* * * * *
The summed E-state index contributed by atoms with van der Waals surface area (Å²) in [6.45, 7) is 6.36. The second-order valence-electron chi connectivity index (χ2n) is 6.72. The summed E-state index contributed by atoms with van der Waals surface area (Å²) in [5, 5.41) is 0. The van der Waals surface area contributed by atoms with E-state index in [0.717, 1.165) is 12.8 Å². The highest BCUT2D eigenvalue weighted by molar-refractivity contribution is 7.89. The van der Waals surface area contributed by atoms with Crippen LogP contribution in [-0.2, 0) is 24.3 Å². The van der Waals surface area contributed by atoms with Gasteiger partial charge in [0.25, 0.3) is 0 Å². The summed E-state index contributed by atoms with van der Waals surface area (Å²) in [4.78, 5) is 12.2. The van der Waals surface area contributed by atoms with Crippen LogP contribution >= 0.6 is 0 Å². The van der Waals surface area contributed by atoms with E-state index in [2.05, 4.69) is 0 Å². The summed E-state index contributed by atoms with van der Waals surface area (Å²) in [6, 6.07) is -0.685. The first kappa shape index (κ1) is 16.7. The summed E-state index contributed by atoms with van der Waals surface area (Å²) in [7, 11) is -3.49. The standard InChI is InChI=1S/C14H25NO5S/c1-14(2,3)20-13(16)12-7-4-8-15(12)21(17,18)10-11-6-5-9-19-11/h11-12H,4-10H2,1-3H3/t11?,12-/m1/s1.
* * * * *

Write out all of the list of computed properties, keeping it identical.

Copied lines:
The summed E-state index contributed by atoms with van der Waals surface area (Å²) in [6.45, 7) is 6.36. The second-order valence-electron chi connectivity index (χ2n) is 6.72. The summed E-state index contributed by atoms with van der Waals surface area (Å²) in [5, 5.41) is 0. The van der Waals surface area contributed by atoms with E-state index in [0.717, 1.165) is 12.8 Å². The highest BCUT2D eigenvalue weighted by molar-refractivity contribution is 7.89. The van der Waals surface area contributed by atoms with Crippen LogP contribution in [-0.2, 0) is 24.3 Å². The van der Waals surface area contributed by atoms with Gasteiger partial charge in [0.25, 0.3) is 0 Å². The summed E-state index contributed by atoms with van der Waals surface area (Å²) in [4.78, 5) is 12.2. The van der Waals surface area contributed by atoms with Crippen LogP contribution >= 0.6 is 0 Å². The van der Waals surface area contributed by atoms with E-state index in [2.05, 4.69) is 0 Å². The summed E-state index contributed by atoms with van der Waals surface area (Å²) in [6, 6.07) is -0.685. The first kappa shape index (κ1) is 16.7. The summed E-state index contributed by atoms with van der Waals surface area (Å²) in [7, 11) is -3.49. The standard InChI is InChI=1S/C14H25NO5S/c1-14(2,3)20-13(16)12-7-4-8-15(12)21(17,18)10-11-6-5-9-19-11/h11-12H,4-10H2,1-3H3/t11?,12-/m1/s1.